2. Materials and methods
2.1. Materials and synthesis
For the manufacturing process of the PTT-PTMO copolymers, the dimethyl terephtalate (DMT, Sigma Aldrich), 1,3-propanenediol (PDO, Sigma Aldrich), and poly(tetramethylene oxide) glycol (PTMG) with the molecular mass of 1000 g/mol (DuPont, United States) were used. Tetrabutyl orthotitaniate (TBT, Fluka) was applied as a catalyst in transesterification and polycondensation steps. Irganox 1098 (Ciba-Geigy, Switzerland) was used as an antioxidant.
Moreover, the selected nanofillers, which were described in details in Refs. [10–15, 26] have been listed as follows: SWCNTs with a diameter of <2 nm, length of 5–30 μm, purity higher than 95%, and surface area of 380 m2/g were bought from Grafen Chemical Industries, Grafen Co., Ankara, Turkey [10–12]; SiC nanofibers were produced via self-propagating high-temperature synthesis (SHS) from elemental Si and poly(tetrafluoroethylene) (PTFE) powder mixtures and provided by the group of Prof. A. Huczko ; GNPs in the form of a powder with less than three graphene layers, x–y dimensions of up to 10 μm, carbon content of ~97.0%, and the oxygen content of ~2.10% were bought from ANGSTRON Materials, Dayton, Ohio, USA [10–12]; GO sheets with average particle size of 50 μm obtained from expanded graphite (SLG Technologies GMbH, Germany) by Brodie oxidation method  were provided by the Polymer Institute of Slovak Academy of Science) [10, 11]; octakis[(n-octyl)dimethylsiloxy]octasilsesquioxane (POSS) was obtained according to a sequential methodology presented in scheme in Ref.  and provided by the Centre for Advanced Technologies, Poznan, Poland). The neat PTT-PTMO copolymer and PTT-PTMO-based NCs were produced by in situ polymerization technique. The procedure details were already published elsewhere [7–12]; however, the scheme of the synthesis process is presented in Figure 1. First, the nanofillers were dispersed for 30 min using high-speed stirrer device (Ultra-Turax T25) and ultrasonicator apparatus (Homogenizer HD 2200, Sonoplus, with frequency of 20 kHz and power 200 W) in PDO. Then, the polymerization process conducted in two stages has been applied. In the first stage, the dispersion of the selected nanofiller in PDO, DMT, and TBT catalyst were charged into 1 dm3 steel reactor (Autoclave Engineers Inc, USA), where DMT was transesterified with PDO in the presence of catalyst under nitrogen flow at 165°C and atmospheric pressure under nitrogen flow. PDO was used in a sixfold molar excess over DMT. During the reaction, methanol was distilled off. After ca. 1.5 h to the reaction mixture, comprises mostly of bis-(3-hydroxypropyl) terephthalate, the PTMG, Irganox 1010, and second portion of catalyst were added. Then, the temperature was slowly lifted up to 210°C and held to reach the endpoint of transesterification. Subsequently, the excess of PDO, used in the first stage, was distilled off during increasing the temperature and reducing the pressure. The second step, melt polycondensation was carried out at 250°C under reduced pressure of ~20 Pa. During polycondensation, the torque was monitored in order to detect changes in viscosity. All syntheses were finished when the melt reached the same value of viscosity at 250°C. The obtained PTT-PTMO and PTT-PTMO NCs were extruded from the reactor under nitrogen flow. The content of rigid PTT and flexible PTMO segments was approximately the same (i.e., 50 wt% of each). Finally, the extruded neat PTT-PTMO and NCs were granulated, injection molded, and compressed to prepare the specimens in accordance to the standard tests.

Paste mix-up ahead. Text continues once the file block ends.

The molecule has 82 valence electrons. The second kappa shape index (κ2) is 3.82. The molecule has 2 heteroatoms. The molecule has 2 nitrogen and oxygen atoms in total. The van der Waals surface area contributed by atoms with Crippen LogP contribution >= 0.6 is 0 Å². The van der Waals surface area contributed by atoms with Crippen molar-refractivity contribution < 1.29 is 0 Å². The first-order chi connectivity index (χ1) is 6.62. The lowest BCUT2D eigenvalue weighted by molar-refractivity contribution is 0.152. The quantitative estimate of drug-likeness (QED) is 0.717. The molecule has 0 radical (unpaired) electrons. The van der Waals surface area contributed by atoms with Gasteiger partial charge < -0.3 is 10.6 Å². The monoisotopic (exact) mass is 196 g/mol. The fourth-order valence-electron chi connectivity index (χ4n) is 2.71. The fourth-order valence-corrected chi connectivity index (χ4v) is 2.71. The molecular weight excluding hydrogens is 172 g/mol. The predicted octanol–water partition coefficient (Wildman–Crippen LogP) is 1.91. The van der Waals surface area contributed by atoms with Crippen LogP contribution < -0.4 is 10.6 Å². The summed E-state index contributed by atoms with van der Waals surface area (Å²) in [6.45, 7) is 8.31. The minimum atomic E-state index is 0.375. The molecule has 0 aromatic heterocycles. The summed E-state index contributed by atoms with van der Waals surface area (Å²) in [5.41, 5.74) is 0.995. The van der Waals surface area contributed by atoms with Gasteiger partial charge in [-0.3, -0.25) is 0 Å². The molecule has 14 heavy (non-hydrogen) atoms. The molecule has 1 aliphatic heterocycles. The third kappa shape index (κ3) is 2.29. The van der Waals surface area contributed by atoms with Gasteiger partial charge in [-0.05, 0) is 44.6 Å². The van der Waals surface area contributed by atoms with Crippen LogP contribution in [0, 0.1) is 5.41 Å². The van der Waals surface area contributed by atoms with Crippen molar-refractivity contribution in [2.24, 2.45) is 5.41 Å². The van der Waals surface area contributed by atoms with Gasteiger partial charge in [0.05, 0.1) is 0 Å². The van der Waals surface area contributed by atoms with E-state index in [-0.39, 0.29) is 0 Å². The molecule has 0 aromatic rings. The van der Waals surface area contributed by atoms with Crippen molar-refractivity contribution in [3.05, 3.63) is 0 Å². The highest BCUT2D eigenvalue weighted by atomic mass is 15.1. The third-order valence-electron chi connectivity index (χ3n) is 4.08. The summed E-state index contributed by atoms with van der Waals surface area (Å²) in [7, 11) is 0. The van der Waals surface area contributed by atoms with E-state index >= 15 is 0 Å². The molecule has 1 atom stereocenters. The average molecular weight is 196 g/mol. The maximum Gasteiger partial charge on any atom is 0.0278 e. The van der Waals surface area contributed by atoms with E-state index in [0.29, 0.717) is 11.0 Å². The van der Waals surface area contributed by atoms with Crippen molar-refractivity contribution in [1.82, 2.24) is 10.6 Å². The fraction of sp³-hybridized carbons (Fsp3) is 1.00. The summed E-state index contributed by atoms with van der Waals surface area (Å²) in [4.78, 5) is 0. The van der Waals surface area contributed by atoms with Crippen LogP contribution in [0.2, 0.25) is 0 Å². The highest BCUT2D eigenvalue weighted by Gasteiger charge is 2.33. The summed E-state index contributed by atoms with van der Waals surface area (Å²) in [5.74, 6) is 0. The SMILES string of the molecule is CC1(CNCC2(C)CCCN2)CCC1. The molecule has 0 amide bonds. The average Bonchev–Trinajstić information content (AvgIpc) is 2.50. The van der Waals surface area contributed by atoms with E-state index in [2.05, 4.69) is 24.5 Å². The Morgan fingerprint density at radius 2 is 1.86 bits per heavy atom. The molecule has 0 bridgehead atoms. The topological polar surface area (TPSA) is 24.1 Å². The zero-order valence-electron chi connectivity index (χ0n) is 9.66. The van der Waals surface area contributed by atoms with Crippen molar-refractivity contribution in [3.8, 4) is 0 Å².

2.2. Characterization methods
The SEM analyses have been applied using two different scanning electron microscopes (SEM, JEOL JSM 6100; SEM ULTRA-55 Zeiss and SEM SUPRA-55 VP Zeiss). Before SEM evaluation, the extruded specimens were cryo-fractured in liquid nitrogen and then fractured surfaces were coated with thin gold layers.
In order to evaluate DMTA analysis, a Polymer Laboratories MK II apparatus has been applied in the bending mode at the constant frequency of 1 Hz and a heating rate of 3°C/min from −100°C to the sample softening temperature.